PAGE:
OAuth enables a third-party application to obtain limited access to a
protected resource, either on behalf of a resource owner by
orchestrating an approval interaction, or by allowing the third-party
application to obtain access on its own behalf.
This document defines how an application client uses credentials
obtained via OAuth over the Simple Authentication and Security Layer
(SASL) to access a protected resource at a resource serve. Thereby,
it enables schemes defined within the OAuth framework for non-HTTP-
based application protocols.
Clients typically store the user's long-term credential. This does,
however, lead to significant security vulnerabilities, for example,
when such a credential leaks. A significant benefit of OAuth for
usage in those clients is that the password is replaced by a shared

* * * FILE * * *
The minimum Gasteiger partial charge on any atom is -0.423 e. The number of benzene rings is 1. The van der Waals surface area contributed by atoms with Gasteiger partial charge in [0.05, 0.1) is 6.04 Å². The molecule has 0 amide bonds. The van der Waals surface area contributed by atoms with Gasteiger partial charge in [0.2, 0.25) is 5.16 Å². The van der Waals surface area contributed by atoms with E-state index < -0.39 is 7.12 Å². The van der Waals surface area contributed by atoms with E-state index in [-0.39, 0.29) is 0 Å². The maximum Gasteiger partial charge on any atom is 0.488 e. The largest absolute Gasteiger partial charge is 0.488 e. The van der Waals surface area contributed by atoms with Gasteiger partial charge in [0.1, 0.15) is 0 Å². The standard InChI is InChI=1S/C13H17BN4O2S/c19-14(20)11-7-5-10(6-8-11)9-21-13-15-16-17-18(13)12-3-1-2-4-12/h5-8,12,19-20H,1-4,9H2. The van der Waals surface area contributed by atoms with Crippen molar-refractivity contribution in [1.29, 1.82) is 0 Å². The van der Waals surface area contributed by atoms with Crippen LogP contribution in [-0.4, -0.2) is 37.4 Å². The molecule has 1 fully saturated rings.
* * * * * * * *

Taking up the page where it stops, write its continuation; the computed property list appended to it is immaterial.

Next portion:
secret with higher entropy, i.e., the token. Tokens typically
provide limited access rights and can be managed and revoked
separately from the user's long-term password.
Working Group Summary
The review process for this document was very long and complicated.
See the shepherd write-up for details, it is comprehensive and...
...long... but ends with:
The fourth WGLC achieved consensus with support from both kitten and
the oauth working groups. It did result in a few clarifications to
the document, fixing the ABNF and examples, noting the generic SASL
cancellation token functionality, and reiterating the TLS requirements
for using this mechanism, but these changes were not controversial.
The long gestation period here has resulted in pretty high
quality documentation of this not that hard to understand
combination of schemes. I'm not sure about implementation
The document shepherd is Benjamin Kaduk. The responsible Area
Director is Stephen Farrell.